MITCHELL'S TAKE MITCHELL: There is only one right finish for tonight's C.M. Punk vs. Ryback, and why WWE should make this bold move
Oct 28, 2012 - 6:58:01 PM
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By Bruce Mitchell, PWTorch columnist
(This article was originally published last week on the PWTorch VIP website and app and in the PWTorch Newsletter #1276.)
Everywhere you look, someone is offering a creative solution to The Ryback Dilemma.
The Ryback Dilemma is, of course, how does WWE Creative book the main event at Hell in a Cell (not Hell in the Cell, mind you) so that Ryback comes out of the 20 foot high roofed cage as an unstoppable, unbeaten phenomenon at the same time the defending champion, C.M. Punk, keeps his title?
They have to find a way to do that, right? Ryback can't win the WWE Title outright that quickly, can he? It'll ruin Punk's long-running (almost a year now) tenure as WWE Champion. Not only that, Ryback hasn't beaten anybody (well, he's beaten everybody he's faced, but the biggest star he's faced is The Miz.) He's never worked main events. He's never had a 20 minute match. He doesn't sell. His routine is predictable. His winning the title is predictable. He's an imitation. He hasn't moved the quarter hour ratings. There are guys - better wrestlers - who have been waiting for that chance a lot longer than he has. There are plans already in place for Punk and the WWE Title, big money plans, all the way to WrestleMania, and they don't include Ryback.
On the other hand, if you beat Ryback, or compromise him in any real way, his unstoppable monster gimmick is stopped before it ever gets the chance to get started.
The solutions are creative, I'll give them that. Here's a few I've heard:
*Punk, or even Paul Heyman, enrages Ryback so much in the course of HIAC Ryback tears one whole side of the cage down, impressing everybody with his monstrous strength but leaving the referee no choice but to call the match a no-contest, enabling Punk to keep the title.
*Punk, or even Paul Heyman, enrages Ryback so much in the course of HIAC that Ryback tears Punk's face off and leaves him a bloody mess, impressing everybody with his monstrous strength but leaving the referee no choice but to call the match a no-contest, enabling Punk to keep the title.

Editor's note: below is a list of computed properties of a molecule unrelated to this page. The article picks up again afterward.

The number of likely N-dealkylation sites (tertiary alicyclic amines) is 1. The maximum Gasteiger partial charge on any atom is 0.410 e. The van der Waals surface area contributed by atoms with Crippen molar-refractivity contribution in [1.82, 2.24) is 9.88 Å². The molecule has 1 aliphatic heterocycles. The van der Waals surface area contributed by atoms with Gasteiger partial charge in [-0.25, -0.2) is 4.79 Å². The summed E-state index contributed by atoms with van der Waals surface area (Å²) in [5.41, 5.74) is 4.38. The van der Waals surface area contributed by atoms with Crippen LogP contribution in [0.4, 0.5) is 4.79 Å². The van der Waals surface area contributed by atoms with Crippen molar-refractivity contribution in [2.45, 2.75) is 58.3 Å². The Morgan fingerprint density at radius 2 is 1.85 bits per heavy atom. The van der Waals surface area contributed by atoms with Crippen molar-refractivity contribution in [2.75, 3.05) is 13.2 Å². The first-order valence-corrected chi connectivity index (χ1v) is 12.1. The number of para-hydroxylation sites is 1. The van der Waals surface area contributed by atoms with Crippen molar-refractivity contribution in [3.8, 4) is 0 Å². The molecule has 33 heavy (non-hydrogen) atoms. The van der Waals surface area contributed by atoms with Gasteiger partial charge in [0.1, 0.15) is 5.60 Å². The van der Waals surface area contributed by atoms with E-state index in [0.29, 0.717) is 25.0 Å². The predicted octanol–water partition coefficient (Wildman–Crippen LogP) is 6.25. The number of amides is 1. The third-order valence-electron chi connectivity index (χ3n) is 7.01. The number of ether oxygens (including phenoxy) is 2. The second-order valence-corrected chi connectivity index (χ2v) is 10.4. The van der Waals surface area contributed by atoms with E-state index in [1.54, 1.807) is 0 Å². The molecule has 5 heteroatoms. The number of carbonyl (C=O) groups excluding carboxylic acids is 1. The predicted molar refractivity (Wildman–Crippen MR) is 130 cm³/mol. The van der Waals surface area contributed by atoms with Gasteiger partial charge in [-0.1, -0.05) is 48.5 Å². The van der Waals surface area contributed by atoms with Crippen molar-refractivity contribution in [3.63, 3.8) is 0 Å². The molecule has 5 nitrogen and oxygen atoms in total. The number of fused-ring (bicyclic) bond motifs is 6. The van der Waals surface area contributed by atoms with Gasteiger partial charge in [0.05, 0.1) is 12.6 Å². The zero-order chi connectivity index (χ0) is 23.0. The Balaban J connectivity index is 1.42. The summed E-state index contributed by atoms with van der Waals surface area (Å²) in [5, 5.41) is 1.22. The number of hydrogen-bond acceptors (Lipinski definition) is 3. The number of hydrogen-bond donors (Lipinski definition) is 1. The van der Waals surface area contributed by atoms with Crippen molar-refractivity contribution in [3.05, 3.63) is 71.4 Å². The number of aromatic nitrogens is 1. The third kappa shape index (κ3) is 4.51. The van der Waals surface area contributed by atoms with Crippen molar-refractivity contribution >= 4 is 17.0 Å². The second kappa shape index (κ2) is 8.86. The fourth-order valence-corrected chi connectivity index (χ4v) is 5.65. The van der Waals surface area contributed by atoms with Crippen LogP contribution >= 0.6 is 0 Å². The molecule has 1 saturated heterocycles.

*Brock Lesnar, at the behest of Paul Heyman, wastes one of his big money appearances on an unadvertised attack on Ryback and tears one whole side of the cage down, impressing everybody with his monstrous strength but leaving the referee no choice but to call the match a no-contest, enabling Punk to keep the title.
*The Rock, offended by a tweet or a Tout or god knows what, wastes one of his big money appearances on an unadvertised attack on C.M. Punk during the match and tears one whole side of the cage down, impressing everybody with his monstrous strength but leaving the referee no choice but to call the match a no-contest, enabling Punk to keep the title.
*Some guys who deserve an Opportunity least as much as Ryback are revealed to be Paul Heyman Guys too, even if they aren't, when they attack Ryback, and in the course of Feeding Me More, the champion slips out the back, enabling Punk to keep the title.
The proposed solutions to the Ryback Dilemma get more creative and convoluted from there. You can't blame all the nervous nellies – most of them have never seen an act shot straight to the middle, much less the top, during the time they've followed pro wrestling. WCW's Goldberg was the last act a national company immediately took to the top of the card.
(Speaking of Bill Goldberg, as of Monday night, a good portion of the live audience was still chanting his name when Ryback hit the ring. Instead of fighting the obvious resemblance, WWE ought to embrace it. Hire Goldberg to endorse Ryback, maybe make an appearance where he slaps the guy in the face to fire him up even further, and the two reveal, in the old wrestling tradition, that they are actually "cousins," only Ryback didn't want anyone to know until he'd made it. "Goldberg," for whatever reason, seems to be more natural to chant than "Ryback" and WWE could pat themselves on the back for reversing the old sports and entertainment trope by, for once, having a guy change his name to sound more Jewish.)